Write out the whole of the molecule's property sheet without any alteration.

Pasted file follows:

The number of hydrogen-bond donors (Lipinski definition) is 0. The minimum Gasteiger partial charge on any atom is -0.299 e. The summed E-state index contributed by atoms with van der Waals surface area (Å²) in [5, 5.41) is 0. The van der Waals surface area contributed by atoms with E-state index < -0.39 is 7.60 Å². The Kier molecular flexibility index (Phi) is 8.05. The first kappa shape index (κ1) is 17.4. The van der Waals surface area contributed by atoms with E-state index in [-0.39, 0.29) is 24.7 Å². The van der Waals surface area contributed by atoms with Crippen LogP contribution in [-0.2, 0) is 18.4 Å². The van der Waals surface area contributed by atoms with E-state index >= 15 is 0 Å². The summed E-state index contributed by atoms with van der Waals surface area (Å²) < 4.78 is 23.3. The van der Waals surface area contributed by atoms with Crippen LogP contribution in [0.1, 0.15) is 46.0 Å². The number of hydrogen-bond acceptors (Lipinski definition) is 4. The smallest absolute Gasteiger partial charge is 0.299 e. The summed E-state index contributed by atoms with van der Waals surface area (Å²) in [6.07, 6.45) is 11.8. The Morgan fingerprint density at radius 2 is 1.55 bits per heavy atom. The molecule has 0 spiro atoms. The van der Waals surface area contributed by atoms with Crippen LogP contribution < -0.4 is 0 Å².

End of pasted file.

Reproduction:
The number of hydrogen-bond donors (Lipinski definition) is 0. The minimum Gasteiger partial charge on any atom is -0.299 e. The summed E-state index contributed by atoms with van der Waals surface area (Å²) in [5, 5.41) is 0. The van der Waals surface area contributed by atoms with E-state index < -0.39 is 7.60 Å². The Kier molecular flexibility index (Phi) is 8.05. The first kappa shape index (κ1) is 17.4. The van der Waals surface area contributed by atoms with E-state index in [-0.39, 0.29) is 24.7 Å². The van der Waals surface area contributed by atoms with Crippen LogP contribution in [-0.2, 0) is 18.4 Å². The van der Waals surface area contributed by atoms with E-state index >= 15 is 0 Å². The summed E-state index contributed by atoms with van der Waals surface area (Å²) < 4.78 is 23.3. The van der Waals surface area contributed by atoms with Crippen LogP contribution in [0.1, 0.15) is 46.0 Å². The number of hydrogen-bond acceptors (Lipinski definition) is 4. The smallest absolute Gasteiger partial charge is 0.299 e. The summed E-state index contributed by atoms with van der Waals surface area (Å²) in [6.07, 6.45) is 11.8. The Morgan fingerprint density at radius 2 is 1.55 bits per heavy atom. The molecule has 0 spiro atoms. The van der Waals surface area contributed by atoms with Crippen LogP contribution < -0.4 is 0 Å².